As London begins receiving a months rain in the next two days, here’s an image from a rainy Yellowstone all the way back in 2009.
I re-found this image a couple of days ago while browsing through old photos in Lightroom and thought it looked really interesting. A quick bit of processing on the raw file and I’m very happy with the results, though I may need to return to it later and re-assess.
I often find the images I pick as selects straight after a shoot can be quite different to those I’ll choose if I wait to distance myself from the immediate feelings and memories of being there. Both approaches can be useful.
Reviewing images as soon as you get home (or within a day or two)—while everything’s still fresh in memory—is great for picking out the images that came with an emotional resonance while you were photographing. It’s a good time to select them and at least write some notes on what you felt and how you saw things at the time, before the memory fades.
Leaving some time after you’ve taken a set of images helps give you some distance from your own feelings at the scene and allows you to appraise the photographs more on their own merits: as someone who wasn’t there with you might approach them. You obviously still have memories and that’s helpful in choosing how to process, but a bit of time for things to settle can give your a fresher perspective on the images themselves.
As it happens, I just watched Adam Karnacz's latest video with Charlie Waite, where Charlie demonstrates taking a Polaroid test shot on his Hasselblad and then turning away from the scene to review the Polaroid—to clear your mind and just focus on what the camera captured. It’s the same approach, although applied somewhat more immediately.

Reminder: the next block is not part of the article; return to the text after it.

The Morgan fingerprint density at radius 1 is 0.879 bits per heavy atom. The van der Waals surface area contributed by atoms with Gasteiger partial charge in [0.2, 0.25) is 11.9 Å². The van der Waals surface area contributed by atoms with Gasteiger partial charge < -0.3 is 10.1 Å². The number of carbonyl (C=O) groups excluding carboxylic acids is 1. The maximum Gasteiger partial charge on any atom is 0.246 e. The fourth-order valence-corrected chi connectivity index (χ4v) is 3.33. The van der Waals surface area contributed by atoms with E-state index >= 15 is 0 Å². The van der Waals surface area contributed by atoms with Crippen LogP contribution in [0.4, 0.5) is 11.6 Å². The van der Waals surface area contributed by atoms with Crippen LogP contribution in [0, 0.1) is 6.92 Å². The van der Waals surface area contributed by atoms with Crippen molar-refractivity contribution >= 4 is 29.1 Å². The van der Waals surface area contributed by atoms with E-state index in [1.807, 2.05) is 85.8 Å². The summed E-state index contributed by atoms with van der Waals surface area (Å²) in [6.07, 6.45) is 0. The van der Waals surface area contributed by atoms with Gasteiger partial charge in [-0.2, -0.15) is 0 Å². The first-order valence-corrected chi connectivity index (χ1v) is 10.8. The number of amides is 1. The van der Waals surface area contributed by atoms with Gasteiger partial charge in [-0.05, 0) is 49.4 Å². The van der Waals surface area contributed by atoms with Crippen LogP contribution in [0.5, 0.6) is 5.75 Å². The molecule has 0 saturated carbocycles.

I remember vaguely liking this image when I first took and reviewed it 10(!) years ago, but never really did anything with it.
This day in Yellowstone was really great and I had gone back a couple of years ago and done a little ‘Yellowstone redux’ re-processing of the better images from the trip. Amongst my favourite conditions to photograph are just after a rainstorm has passed: the moisture brings out vivid depth and colour from the landscape and as the clouds clear you often get conditions like these: lovely high-contrast scenes with some moody clouds still in the background while sunlight begins to light and warm up areas of foreground.
Yet I still ignored this photograph.
And then, a couple of days ago, I was browsing this set again and something clicked for me. I saw potential I just hadn’t seen before. I cropped into 4:5, removing the slip of path that was visible at the bottom of the frame and some of the grey sky up top, which is fine in this small amount but was a bit too much of a distracting monochrome block against all the detail of the rest of the image.
I pulled the blacks up while retaining the high contrast of the scene and pulled the exposure down a bit in the sky to bring out those moody clouds that had just burst and dropped a ton of rain on us moments earlier.
I’m very happy with the result, and suddenly this is one of my favourite images that trip 10 years ago. What do you think?